Tuesday, 16 November 2010
Q & A with St Anselm and a Dying Christian (with the tale of an encounter with an Orthodox priest attached)
Q Dost thou believe that the Lord Jesus died for thee?
A I believe it.
Q Dost thou thank him for his passion and death?
A I do thank him.
Q Dost thou believe that thou canst not be saved except by his death?
A I believe it.
Come then, while life remaineth in thee: in his death alone place thy whole trust; in naught else place any trust; to his death commit thyself wholly, with this alone cover thyself wholly; and if the Lord thy God will to judge thee, say, ‘Lord, between thy judgment and me I present the death of our Lord Jesus Christ; no otherwise can I contend with thee.’ And if he shall say that thou art a sinner, say thou: ‘Lord, I interpose the death of our Lord Jesus Christ between my sins and thee. ‘If he say that thou hast deserved condemnation, say: ‘Lord, I set the death of our Lord Jesus Christ between my evil deserts and thee, and his merits I offer for those which I ought to have and have not.’ If he say that he is wroth with thee, say: ‘Lord, I oppose the death of our Lord Jesus Christ between thy wrath and me. ‘And when thou hast completed this, say again: ‘Lord, I set the death of our Lord Jesus Christ between thee and me.’
Anselm of Canterbury (c. 1033-1109), Opera (Migne), 1:686, 687 (the trans. is probably by A.H. Strong, in whose Systematic Theology (1886) the quote first appears in English).
Anselm (onetime Archbishop of Canterbury and arguably the first systematic theologian) is one of my "Great Theologians" (see a recent post), and also, clearly, a solafidean, i.e. one who believes we are saved by grace alone through faith alone on account of the merits of Christ alone and not by any merits or good works of our own.
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Anselm's words remind me of the time our dogmatics lecturer at sem invited an Orthodox priest to speak to our class about the Orthodox doctrine of justification [sic!]. The bearded priest, robed in his impressive black raso, delivered himself of a discourse which mightily confused justification with sanctification, going on for almost an hour about how the Christian life was about askesis (works of bodily mortification) designed to quell the passions and "fan into flame the spark of divinity that was in each one of us" (I kid you not - those were his exact words), upon which effort depended our worthiness to enter heaven. In other words the usual synergistic Pietism, but this time in Eastern garb with a neo-Platonic twist that made it look and sound exotic and enticing to a bunch of Lutheran undergraduates who hadn't yet fully digested The Hammer of God.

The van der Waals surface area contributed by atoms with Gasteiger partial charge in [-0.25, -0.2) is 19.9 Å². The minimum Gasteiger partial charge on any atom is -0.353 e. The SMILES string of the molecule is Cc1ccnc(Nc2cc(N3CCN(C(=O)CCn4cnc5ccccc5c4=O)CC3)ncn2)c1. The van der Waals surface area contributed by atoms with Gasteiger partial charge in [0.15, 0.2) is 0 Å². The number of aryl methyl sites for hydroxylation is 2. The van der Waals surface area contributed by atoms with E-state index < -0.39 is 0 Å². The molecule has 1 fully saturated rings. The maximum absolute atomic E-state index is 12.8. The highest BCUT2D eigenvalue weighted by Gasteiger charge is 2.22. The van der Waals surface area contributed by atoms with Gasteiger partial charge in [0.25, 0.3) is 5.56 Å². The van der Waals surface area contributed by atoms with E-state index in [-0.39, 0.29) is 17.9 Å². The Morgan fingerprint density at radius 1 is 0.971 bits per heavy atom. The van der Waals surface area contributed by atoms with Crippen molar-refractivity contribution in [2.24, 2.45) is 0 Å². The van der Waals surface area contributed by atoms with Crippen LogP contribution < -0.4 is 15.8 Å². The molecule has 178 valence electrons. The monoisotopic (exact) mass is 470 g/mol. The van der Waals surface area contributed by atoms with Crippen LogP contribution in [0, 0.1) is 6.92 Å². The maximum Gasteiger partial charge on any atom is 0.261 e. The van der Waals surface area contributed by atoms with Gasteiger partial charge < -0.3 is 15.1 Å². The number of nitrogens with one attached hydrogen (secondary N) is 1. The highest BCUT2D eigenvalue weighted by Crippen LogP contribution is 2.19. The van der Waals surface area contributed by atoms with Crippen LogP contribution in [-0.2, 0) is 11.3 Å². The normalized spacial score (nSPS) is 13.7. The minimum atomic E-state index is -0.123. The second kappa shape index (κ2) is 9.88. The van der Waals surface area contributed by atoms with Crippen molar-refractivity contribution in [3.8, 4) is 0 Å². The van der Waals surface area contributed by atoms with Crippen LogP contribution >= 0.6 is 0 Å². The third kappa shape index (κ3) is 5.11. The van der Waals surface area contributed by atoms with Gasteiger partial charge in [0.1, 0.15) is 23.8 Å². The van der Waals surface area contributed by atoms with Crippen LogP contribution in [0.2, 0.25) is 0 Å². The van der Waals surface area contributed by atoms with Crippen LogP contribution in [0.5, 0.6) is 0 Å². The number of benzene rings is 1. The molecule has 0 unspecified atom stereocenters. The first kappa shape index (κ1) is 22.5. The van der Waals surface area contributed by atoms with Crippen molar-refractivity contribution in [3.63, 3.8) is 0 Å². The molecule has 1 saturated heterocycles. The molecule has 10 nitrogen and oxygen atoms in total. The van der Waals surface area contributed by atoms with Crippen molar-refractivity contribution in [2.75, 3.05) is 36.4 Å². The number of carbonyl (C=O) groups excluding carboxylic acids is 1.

Finally, being unable to stomach much more of it, I put my hand up to ask a question, feigning an innocence which, I confess, I hoped would mask my true intent, which was subversive of everything the priest had said...
"And what counsel would you give, Father, to a dying Christian who had been asleep, spiritually speaking, for all his life and who was now terrified of dying unprepared for heaven?"
"I could only urge him to cast himself on the mercy of God", replied the priest, his intense back eyes revealing a note of caution, even hesitancy in his thoughts.
"Thank you Father", I responded politely, "I was hoping you would say that."
"Thank God for the 'felicitous inconsistencies' of men", I quietly thought to myself.
[Pic: Detail from St Anselm's Window, Canterbury Cathedral.]